I am just a sentimental old fool with a kitchen counter stacked high with sweet treats and a work surface piled with chocolates. I know that there are a few things that keep me driven and focused yet so many more than joyfully distract. I shrug my shoulders and chuckle and glide into the kitchen for another slice of cake.
Baby boy is home for a few more days before returning to Italy and I have baked what he loves. Piles of Chocolate Chip Cookies, this time stuffed delightfully with tangy dried cranberries and crunchy pecans to keep company with the mini chocolate chips. And a cake, vanilla and yogurt with a splash of Grand Marnier (for no other reason than that the bottle was there), slathered with thick, luscious dark chocolate ganache. This cake, based on a recipe from the Fine Cooking website, is for those who love a moist, easy cake, dense and satisfyingly chewy. It may have been my oven or it may have been that I replaced the yogurt in the recipe with 0% fat fromage frais, but the cake didn’t quite turn out as expected from looking at the photograph on the website, but boy do we love how it did come out. Soulful, satisfying, delicious for breakfast, brunch, snack or dessert.
And as abundance is on the schedule for 2012, I offer you both simple, scrumptious recipes, just in case.
VANILLA YOGURT CAKE WITH CHOCOLATE GANACHE FROSTING
This is my adaptation of a recipe from Fine Cooking
½ cup (115 g) unsalted butter, softened to room temperature
2 cups (about 280 g) flour
1 tsp baking powder
1 tsp baking soda
¼ tsp salt
1 cup (200 g) sugar
3 large eggs
1 ½ cups (375 ml) 0% fat fromage frais, quark, sour cream or natural yogurt
1 tsp vanilla
1 tsp orange extract or 1 Tbs Grand Marnier; replace with 1 extra tsp vanilla if omitting
Chocolate Ganache Frosting
4 ¼ oz (120 g) dark or semisweet chocolate, chopped
½ cup (125 ml) heavy cream
1 Tbs unsalted butter
Prepare the cake:
Preheat the oven to 350°F. Butter a 9-inch cake pan. Line the pan with a piece of parchment paper cut to size.
In a medium bowl, whisk together the flour, baking powder, baking soda, and salt. In a large bowl with an electric mixer, cream the sugar and butter on medium speed until smooth and fluffy. Reduce the speed to low, add the eggs one at a time, beating briefly after each addition just to blend. Add the yogurt, vanilla and Grand Marnier and beat in on low speed, scraping down the sides of the bowl as needed. Add the dry ingredients and blend on low until just incorporated.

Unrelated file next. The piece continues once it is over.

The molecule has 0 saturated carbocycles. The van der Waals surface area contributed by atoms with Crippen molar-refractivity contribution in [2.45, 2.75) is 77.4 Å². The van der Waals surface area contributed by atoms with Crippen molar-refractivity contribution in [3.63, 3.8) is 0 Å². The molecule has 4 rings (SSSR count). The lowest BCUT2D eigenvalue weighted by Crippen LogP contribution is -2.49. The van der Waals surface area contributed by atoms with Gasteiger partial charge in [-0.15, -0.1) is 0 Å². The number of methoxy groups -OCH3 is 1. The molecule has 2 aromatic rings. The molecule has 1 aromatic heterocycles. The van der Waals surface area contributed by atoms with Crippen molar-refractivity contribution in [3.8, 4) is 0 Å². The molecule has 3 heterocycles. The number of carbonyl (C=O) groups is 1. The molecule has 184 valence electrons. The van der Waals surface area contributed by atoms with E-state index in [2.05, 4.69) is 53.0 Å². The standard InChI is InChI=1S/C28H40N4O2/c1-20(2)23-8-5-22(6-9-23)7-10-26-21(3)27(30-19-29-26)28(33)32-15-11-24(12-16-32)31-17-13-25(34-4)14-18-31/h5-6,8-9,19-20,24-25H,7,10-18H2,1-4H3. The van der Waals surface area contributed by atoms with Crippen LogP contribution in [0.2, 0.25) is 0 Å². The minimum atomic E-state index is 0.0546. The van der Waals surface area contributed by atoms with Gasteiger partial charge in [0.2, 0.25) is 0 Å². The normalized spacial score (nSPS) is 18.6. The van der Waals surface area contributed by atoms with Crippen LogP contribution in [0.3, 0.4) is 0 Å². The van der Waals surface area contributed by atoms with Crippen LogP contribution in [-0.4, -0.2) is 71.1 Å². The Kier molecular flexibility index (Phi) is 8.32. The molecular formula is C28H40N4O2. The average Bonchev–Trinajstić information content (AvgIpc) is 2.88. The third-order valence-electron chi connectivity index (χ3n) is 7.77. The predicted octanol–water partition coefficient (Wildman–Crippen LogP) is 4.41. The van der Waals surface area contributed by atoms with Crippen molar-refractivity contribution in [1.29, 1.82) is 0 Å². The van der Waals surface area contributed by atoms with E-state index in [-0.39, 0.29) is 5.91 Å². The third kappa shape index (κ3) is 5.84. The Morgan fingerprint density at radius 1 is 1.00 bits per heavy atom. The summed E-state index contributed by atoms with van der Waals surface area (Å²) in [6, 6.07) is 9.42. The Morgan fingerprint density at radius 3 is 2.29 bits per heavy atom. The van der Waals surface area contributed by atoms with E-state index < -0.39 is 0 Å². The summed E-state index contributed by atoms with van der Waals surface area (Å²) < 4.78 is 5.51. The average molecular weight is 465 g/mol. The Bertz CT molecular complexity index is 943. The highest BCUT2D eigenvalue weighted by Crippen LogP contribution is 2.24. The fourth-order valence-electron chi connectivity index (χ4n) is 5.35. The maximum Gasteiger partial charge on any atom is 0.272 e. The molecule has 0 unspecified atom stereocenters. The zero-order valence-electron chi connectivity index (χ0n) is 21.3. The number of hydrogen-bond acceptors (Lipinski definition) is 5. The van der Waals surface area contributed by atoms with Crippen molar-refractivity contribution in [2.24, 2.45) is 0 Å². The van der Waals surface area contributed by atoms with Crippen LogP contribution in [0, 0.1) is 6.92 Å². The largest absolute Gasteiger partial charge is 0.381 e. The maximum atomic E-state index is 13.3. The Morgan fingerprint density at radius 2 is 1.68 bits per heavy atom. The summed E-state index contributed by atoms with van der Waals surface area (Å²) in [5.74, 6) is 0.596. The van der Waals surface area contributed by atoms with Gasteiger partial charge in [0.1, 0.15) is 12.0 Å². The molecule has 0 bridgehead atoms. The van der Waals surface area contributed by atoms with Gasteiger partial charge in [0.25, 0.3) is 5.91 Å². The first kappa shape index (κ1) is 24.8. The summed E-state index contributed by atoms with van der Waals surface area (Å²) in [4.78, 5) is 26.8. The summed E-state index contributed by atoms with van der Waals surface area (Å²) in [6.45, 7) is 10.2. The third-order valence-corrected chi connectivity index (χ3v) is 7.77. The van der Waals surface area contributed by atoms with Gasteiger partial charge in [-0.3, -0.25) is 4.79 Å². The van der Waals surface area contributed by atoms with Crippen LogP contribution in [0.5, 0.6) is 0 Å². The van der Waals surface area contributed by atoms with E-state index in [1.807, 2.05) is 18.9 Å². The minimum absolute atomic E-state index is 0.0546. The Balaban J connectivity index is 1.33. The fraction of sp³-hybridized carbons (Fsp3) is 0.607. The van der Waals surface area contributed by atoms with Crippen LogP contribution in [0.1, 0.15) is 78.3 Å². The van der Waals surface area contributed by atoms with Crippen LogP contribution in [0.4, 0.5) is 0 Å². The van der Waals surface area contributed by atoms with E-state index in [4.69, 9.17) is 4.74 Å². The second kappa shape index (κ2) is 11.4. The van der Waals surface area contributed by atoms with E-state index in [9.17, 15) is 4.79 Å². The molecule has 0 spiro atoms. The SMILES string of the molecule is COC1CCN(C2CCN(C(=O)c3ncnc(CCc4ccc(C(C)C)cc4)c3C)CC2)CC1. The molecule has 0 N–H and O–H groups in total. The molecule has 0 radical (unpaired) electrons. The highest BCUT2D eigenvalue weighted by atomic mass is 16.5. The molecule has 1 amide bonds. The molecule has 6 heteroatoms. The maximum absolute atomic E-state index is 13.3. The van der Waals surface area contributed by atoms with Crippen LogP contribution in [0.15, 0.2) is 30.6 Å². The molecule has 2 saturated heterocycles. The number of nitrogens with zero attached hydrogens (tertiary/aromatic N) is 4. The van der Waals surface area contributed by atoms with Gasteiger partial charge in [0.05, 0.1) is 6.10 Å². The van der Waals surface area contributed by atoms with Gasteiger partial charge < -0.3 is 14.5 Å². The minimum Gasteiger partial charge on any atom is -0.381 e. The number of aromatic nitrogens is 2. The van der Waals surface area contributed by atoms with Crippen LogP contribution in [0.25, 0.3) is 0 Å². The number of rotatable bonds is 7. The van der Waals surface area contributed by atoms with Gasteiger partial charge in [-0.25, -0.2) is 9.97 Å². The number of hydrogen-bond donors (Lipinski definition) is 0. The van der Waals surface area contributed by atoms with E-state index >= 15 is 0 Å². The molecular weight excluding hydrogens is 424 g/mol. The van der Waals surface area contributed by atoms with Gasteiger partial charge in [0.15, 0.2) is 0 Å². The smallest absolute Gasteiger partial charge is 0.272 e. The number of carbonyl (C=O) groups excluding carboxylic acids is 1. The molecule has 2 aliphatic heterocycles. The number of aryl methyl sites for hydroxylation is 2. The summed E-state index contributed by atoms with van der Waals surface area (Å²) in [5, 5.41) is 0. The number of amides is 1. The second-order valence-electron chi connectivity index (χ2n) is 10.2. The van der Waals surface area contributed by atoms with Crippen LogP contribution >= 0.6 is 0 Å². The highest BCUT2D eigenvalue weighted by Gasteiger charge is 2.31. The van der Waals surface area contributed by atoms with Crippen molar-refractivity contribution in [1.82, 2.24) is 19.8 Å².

Transfer the batter to the prepared pan and bake until a toothpick inserted into the center comes out clean, about 45 minutes. Let cool completely on a rack before running a knife around the edges of the pan to loosen and then turning the cake out of the pan.
(My cake suck a bit and the top of the cake wasn’t even, so I inverted the cooled cake onto my serving platter bottom side up and frosted that side.)
Prepare the Chocolate Ganache Frosting:
Place the chopped chocolate in a medium heatproof glass or pyrex bowl. Bring the cream and butter just to the boil in a small saucepan over medium heat. Pour the hot cream and butter over the chocolate and stir carefully until all of the chocolate is melted and the mixture is smooth, creamy and perfectly blended. Allow to cool, stirring occasionally, until thick enough to spread on the cake without it being too thin that it will run off the sides of the cake. It should be spreadable in about an hour. Transfer the cake to a cake plate. Spread the ganache evenly over the top and sides of the cake with a spatula.
OUR FAVORITE CHOCOLATE CHIP COOKIES
Say the word Cookie to anyone and these immediately come to mind: large, buttery, chewy cookies chock full of chocolate chunks and nuts with the tangy, fruity, festive addition of dried cranberries. Nothing says home quite like a batch of freshly baked Chocolate Chip Cookies warm from the oven. The cinnamon adds a warm note and a golden caramel color to these classic treats.